Texas' Energy Future Can Be Carbon-Free and Nuclear-Free, Expert Says
February 10, 2008
For Immediate Release
Dr. Arjun Makhijani, IEER, 301-509-6843
Cyrus Reed, Lone Star Sierra Club, 512-477-1729
Karen Hadden, SEED Coalition, 512-797-8481
- Rising Costs and Likelihood of Delay Causes Austin to Back Away From
South Texas Nuclear Plant Expansion
- Opponents file a motion to stop nuclear licensing process
because application is so incomplete
(Austin) The first application for a nuclear plant license in 29 years is for two reactors proposed for the South Texas Nuclear Project site, near Bay City<, Five other commercial nuclear plants are in the planning stages for Texas. At a press conference today in Austin, Dr. Arjun Makhijani, President of the Institute for Energy and Environmental Research outlined a Carbon-Free and Nuclear-Free plan to meet the burgeoning energy needs of Texas and the nation without building any additional coal or nuclear plants.
Makhijani's latest book, Carbon-Free and Nuclear-Free, A Roadmap for U.S.Energy Policy examines the technical and economic
feasibility of achieving a U.S. economy with zero carbon dioxide emissions. "Zero" is defined as within a few percent of present-day CO2 emissions. Makhijani maintains that today's movement towards action on climate change is analogous to the 1985-1987 time period when citizens, scientists, corporations, the federal government and other governments took action to protect the ozone layer by reducing chlorofluorocarbons. Once key players decided it was time, the changes were as
remarkable as they were rapid.
The overarching finding of Dr. Makhijani's analysis is that
- a zero-CO2 U.S. economy can be achieved within the next thirty to fifty years without the use of nuclear power and without acquiring carbon credits from other countries. In other words, the physical emissions of CO2 from the energy sector can be eliminated with technologies that are now available or foreseeable.
- This can be done at a reasonable cost while creating a much more secure energy supply than at present. There will be ancillary health benefits from eliminating much of the regional and local air pollution, such as high ozone and particulate levels in cities, due to fossil fuel combustion.
"Efficiency and renewable energy can meet the energy needs of Texas, at a fraction of the cost of building nuclear plants and without radioactive wastes, or security risks" said Dr. Makhijani. His "Recommendations: The Clean Dozen" are included as part of this release.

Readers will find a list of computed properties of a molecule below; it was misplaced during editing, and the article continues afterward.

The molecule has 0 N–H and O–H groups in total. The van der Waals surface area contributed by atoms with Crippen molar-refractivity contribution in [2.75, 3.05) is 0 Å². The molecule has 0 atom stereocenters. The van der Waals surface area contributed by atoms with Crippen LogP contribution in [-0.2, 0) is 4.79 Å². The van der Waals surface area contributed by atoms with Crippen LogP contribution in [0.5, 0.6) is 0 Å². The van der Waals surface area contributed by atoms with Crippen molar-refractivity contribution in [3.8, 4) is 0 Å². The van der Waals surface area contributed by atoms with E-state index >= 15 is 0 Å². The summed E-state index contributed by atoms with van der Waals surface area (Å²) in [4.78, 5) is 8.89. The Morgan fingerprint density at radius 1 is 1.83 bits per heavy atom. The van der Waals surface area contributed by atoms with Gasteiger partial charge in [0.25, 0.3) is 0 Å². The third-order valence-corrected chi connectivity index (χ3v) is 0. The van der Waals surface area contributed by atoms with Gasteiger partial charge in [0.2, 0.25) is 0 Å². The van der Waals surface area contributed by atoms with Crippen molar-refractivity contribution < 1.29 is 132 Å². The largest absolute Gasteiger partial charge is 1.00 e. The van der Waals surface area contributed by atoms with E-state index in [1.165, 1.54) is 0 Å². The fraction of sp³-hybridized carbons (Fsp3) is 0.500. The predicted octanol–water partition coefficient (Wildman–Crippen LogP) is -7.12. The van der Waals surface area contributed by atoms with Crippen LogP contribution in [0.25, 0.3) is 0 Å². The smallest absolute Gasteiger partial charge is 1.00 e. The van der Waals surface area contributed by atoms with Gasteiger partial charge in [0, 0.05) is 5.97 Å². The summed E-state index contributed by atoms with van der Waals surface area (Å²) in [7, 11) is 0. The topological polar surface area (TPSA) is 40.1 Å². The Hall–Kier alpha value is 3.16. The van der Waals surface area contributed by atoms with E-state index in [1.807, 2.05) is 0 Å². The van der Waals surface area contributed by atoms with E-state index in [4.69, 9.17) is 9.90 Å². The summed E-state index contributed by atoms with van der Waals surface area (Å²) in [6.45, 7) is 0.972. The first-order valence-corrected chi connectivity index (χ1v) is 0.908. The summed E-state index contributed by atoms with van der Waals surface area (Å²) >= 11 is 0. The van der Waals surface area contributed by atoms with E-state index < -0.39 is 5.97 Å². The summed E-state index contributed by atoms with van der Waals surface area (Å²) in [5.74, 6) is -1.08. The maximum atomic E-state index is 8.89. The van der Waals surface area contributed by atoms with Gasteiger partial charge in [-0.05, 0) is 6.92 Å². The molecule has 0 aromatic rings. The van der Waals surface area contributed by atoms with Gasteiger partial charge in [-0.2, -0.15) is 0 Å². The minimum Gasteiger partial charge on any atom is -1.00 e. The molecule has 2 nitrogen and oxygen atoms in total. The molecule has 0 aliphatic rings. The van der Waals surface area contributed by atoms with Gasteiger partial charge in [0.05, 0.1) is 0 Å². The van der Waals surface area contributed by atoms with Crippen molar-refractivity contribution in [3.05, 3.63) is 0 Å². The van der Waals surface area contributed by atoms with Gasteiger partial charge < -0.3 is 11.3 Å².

"Nuclear plants are far from emissions free. They emit large amounts of CO2 during the mining, enrichment, building and decommissioning of massive plants. We have not found safe ways to store radioactive waste either in Texas or nationally, wastes which could potentially harm the world's gene pool for tens of thousands of years." said Cyrus Reed of the Lone Star Sierra Club.
City of Austin Projects Increased Nuclear Costs
The existing South Texas Nuclear Plant units (1 & 2) exceeded cost projections by six times and the reactors were eight years late coming online. Austin Energy released a report on Friday that concluded that the expected costs of the proposed two reactors (3 & 4) would be at least $1 billion more than NRG had projected and would take at least 2 years longer than anticipated to complete.
The study projected escalating costs due to increasing site development costs, increased costs of materials, and permitting delays. As a result, Austin's Mayor Will Wynn said that he will recommend that the Austin City council not buy into the proposed nuclear power plants.
Nuclear Plant Licensing
The Nuclear Regulatory Commisssion (NRC) has developed new rules that expedite licensing for nuclear plants. Two separate licenses, the construction and
operating licenses, have been combined into one process. The application that was submitted by NRG on December 27th 2007 is so incomplete that the NRC has suspended review of the application. Yet opponents of the plants have only until February 25,th to review the entire permit, file objections, and find expert witnesses.